RECOMMENDATIONS

1. Provide federally required, approved and current distress signal flares.
2. Clean the fuel filter bowls and fuel as necessary. There is growth in the fuel filter bowls, more significantly to starboard.
3. Assure that the vessel has at least three functional electric / automatic bilge pumps that are suitably sized for the vessel.
4. We encourage installation of a high water alarm.
5. Provide and install covers for the electrical distribution sub panel in the engine room, the sides are not covered.
6. Provide and install a faceplate for the electrical switch aft in the engine room, which currently has no faceplate.
7. Free up and prove all of the engines’ through hull valves functional, they were stiff and were not moved.
8. Provide and install covers for all of the batteries’ terminals to prevent accidental short circuiting.
9. Determine why there are disconnected battery cables near the starboard aft engine room battery, assure there is no liability associated with the unused cables.
10. There is a wet bronze “spot” to port of the centerline aft in the engine room bilge near the main engine through hulls and strainers. This may be a fastener through the bottom of the vessel which is corroded away, determine the cause and address appropriately.
11. Remove oil and water from below the starboard engine. Eliminate any weeps or leaks.
12. Eliminate water below and outboard of the port engine. Eliminate any weeps or leaks.
13. Free up the stiff or seized through hull valve forward of the port engine, likely for the port generator.
14. Cap or plug all unused through hulls including one to port aft in the engine room and one in the lazarette bilge.
15. Replace the broken mirror located forward in the saloon, this presents a personal injury risk.
16. Assure that the vessel has suitable main AC over current protection. Comply with ABYC recommendations.
17. The HIN is illegible on the transom , modify to comply with federal regulations.

NOTES

1. There is a hose connected to a through hull just above the waterline to starboard aft in the engine room, the hose is unused and is currently plugged with a wooden dowel plug. Modify to prevent any leaks through this hose.
2. The electrical system uses welding cable for battery cable. Welding cable is prohibited by ABYC recommendations. There was no damage noted to the welding cable. Monitor the cable and replace if / as necessary.
3. Address the corrosion on both engines’ starboard forward motor mounts. Eliminate the cause of the corrosion.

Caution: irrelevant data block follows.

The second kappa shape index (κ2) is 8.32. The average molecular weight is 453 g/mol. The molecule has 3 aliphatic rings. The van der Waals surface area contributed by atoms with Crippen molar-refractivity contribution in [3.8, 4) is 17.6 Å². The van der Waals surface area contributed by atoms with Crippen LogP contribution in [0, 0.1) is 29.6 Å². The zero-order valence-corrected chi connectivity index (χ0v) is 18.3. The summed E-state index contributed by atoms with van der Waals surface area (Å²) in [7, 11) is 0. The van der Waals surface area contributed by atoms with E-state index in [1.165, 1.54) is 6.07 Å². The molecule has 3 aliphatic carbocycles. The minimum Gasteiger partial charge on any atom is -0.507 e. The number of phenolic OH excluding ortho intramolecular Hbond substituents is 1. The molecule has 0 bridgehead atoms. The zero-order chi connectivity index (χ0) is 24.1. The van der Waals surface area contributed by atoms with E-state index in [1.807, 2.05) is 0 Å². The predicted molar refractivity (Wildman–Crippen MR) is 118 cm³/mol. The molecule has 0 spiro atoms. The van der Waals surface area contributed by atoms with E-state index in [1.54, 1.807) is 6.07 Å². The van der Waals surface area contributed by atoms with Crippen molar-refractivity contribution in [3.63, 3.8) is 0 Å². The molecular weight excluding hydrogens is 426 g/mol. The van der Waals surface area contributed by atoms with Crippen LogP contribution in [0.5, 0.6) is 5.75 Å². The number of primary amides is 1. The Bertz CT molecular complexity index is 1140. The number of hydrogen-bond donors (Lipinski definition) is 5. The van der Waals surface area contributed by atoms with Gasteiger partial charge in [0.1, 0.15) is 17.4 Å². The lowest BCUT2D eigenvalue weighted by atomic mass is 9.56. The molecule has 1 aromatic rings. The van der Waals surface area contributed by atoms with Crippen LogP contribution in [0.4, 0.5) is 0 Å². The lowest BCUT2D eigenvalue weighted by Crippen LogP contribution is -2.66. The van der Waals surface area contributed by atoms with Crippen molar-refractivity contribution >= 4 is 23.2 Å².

4. The starboard generator’s hour meter was running continuously, even though the generator was not running. Address as desired.
5. Eliminate the air bubble in the flybridge compass.
6. Address miscellaneous cosmetic deficiencies including scratches on the port hull side aft. The vessel was extremely dirty, clean the vessel as necessary.
7. Paint is failing on the foredeck, address as desired.
8. There is water damage below the window support in the saloon and galley, eliminate any water leaks and repair the damage as desired or as necessary.
9. The plastic shower enclosure in the master head is cracked, replace as desired.
10. Miscellaneous aluminum components exhibit corrosion including hardware on the tower and backing plates for stanchions and deck hardware. Address as necessary.
11. Remove wire nuts used at electrical connections for the waste components in the forward bilge. Replace wire nuts with butt connections or terminal boards. Comply with ABYC recommendation.
12. There is minor corrosion and salt crystals about the rudder ports, address appropriately.

This survey sets forth the condition of the vessel and components, as specifically stated only, at the time of inspection and represents the surveyor’s honest and unbiased opinion. The submitting of this report should not be construed as a warranty or guaranty of the condition of the vessel, nor does it create any liability on the part of Christian & Company or the individual surveyor. No part of the vessel was disassembled or removed and no assumptions should be made as to the condition of concealed components. Specifics were obtained from sources available at the time of inspection and are believed correct, but are not guaranteed to be accurate. This inspection was performed for the expressed purpose of obtaining insurance, and should provide the information necessary for underwriting purposes, if any additional information is required, please contact the undersigned. This survey report is not intended for use as a “buyer’s survey”.

Christian & Company, Marine Surveyors, Inc.

________________________________ __________________
By: Mr. Kells Christian, Surveyor